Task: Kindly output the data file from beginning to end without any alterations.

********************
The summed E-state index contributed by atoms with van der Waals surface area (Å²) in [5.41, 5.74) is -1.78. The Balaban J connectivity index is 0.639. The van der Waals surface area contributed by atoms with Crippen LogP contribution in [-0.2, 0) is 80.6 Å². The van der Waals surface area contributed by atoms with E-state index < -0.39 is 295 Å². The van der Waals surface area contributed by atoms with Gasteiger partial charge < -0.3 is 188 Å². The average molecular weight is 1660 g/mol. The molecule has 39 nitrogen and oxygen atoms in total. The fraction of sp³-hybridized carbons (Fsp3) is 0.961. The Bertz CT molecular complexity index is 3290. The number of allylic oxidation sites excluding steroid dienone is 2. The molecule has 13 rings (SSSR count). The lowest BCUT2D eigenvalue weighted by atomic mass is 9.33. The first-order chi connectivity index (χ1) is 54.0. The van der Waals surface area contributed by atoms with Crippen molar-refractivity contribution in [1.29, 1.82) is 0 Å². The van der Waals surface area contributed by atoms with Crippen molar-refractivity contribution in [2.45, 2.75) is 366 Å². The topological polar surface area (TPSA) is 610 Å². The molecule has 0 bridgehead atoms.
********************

The summed E-state index contributed by atoms with van der Waals surface area (Å²) in [5.41, 5.74) is -1.78. The Balaban J connectivity index is 0.639. The van der Waals surface area contributed by atoms with Crippen LogP contribution in [-0.2, 0) is 80.6 Å². The van der Waals surface area contributed by atoms with E-state index < -0.39 is 295 Å². The van der Waals surface area contributed by atoms with Gasteiger partial charge < -0.3 is 188 Å². The average molecular weight is 1660 g/mol. The molecule has 39 nitrogen and oxygen atoms in total. The fraction of sp³-hybridized carbons (Fsp3) is 0.961. The Bertz CT molecular complexity index is 3290. The number of allylic oxidation sites excluding steroid dienone is 2. The molecule has 13 rings (SSSR count). The lowest BCUT2D eigenvalue weighted by atomic mass is 9.33. The first-order chi connectivity index (χ1) is 54.0. The van der Waals surface area contributed by atoms with Crippen molar-refractivity contribution in [1.29, 1.82) is 0 Å². The van der Waals surface area contributed by atoms with Crippen molar-refractivity contribution in [2.45, 2.75) is 366 Å². The topological polar surface area (TPSA) is 610 Å². The molecule has 0 bridgehead atoms.